U. spokesman Fred Esplin noted that the university does not have the option of cutting production or having massive layoffs as a business would. "The students are already there and contracts with faculty and staff are signed," he said. Having to cut in the middle of a fiscal year has been a difficult process for the institutions, which are all being challenged by growing numbers of students.
Meanwhile, committee member Rep. Katherine M. Bryson, R-Orem, took a swat at the State Board of Regents and the commissioner for higher education for planning a move to the Gateway complex when money is so tight.
Regents Chairman Charles Johnson defended the upcoming move, saying the lease is up on current space in the Triad Center and that the $8 million for the new quarters was appropriated before Utah's economy took a nosedive.
The Utah Department of Environmental Quality is faced with having to cut an additional $90,000 from its budget.
That's in addition to the $364,000 cut recommended by fiscal analysts.
"We would prefer not to have to do the additional cuts," said Brent Bradford, deputy director of DEQ. "We have already taken big cuts in our budget."
The Joint Appropriations Subcommittee for Transportation and Environmental Quality asked DEQ officials to come up with additional cuts that will be discussed by the committee on Tuesday.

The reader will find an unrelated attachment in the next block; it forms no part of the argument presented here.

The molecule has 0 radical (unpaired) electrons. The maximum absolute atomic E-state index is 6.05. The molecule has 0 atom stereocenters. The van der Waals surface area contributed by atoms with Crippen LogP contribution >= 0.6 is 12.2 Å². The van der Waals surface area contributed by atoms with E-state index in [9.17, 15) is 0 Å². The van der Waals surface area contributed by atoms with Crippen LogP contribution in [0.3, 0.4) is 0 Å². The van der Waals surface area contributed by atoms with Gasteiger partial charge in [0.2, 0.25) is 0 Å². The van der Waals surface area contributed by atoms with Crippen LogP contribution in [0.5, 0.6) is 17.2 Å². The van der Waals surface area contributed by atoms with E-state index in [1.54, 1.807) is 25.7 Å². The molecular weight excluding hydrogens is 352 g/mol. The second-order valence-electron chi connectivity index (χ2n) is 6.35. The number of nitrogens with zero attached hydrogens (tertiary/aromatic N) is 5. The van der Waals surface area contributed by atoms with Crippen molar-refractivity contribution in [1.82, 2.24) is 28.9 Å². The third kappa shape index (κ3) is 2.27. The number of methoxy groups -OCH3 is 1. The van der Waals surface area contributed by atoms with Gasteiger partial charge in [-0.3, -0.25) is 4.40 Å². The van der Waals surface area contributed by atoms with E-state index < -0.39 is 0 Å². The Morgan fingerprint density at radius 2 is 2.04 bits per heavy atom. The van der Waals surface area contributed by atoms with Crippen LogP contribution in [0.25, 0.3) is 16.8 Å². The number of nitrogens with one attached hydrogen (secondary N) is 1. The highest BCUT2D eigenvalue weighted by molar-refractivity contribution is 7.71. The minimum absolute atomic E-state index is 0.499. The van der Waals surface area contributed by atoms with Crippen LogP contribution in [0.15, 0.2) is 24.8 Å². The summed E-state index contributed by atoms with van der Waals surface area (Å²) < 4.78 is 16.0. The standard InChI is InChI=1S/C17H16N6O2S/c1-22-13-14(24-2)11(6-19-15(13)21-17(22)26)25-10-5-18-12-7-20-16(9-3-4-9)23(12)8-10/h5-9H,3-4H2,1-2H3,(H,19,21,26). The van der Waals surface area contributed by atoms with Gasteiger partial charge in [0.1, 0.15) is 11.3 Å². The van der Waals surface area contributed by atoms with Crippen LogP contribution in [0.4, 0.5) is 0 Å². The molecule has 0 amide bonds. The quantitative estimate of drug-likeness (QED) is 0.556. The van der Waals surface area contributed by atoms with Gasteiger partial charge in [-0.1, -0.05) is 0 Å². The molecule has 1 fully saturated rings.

Analysts have recommended that DEQ eliminate two vacant positions, cut employee travel and office expenses by 10 percent and reduce the amount of money to run some programs.
Executive Director Dianne Nielson said she supports the suggestions but asked that departments be able to look at other ways to cut than imposing a one-day furlough for all state employees, something some lawmakers have suggested.
Bradford said they have come up with a better solution — eliminating a contract DEQ has with a consulting firm to inventory drinking water sources and cut some out-of-state travel.
DEQ is faced with a daunting task to cut its budget, state officials say.
"We are down to muscle and bones now to be able to provide services," department Director Dianne Nielson told lawmakers.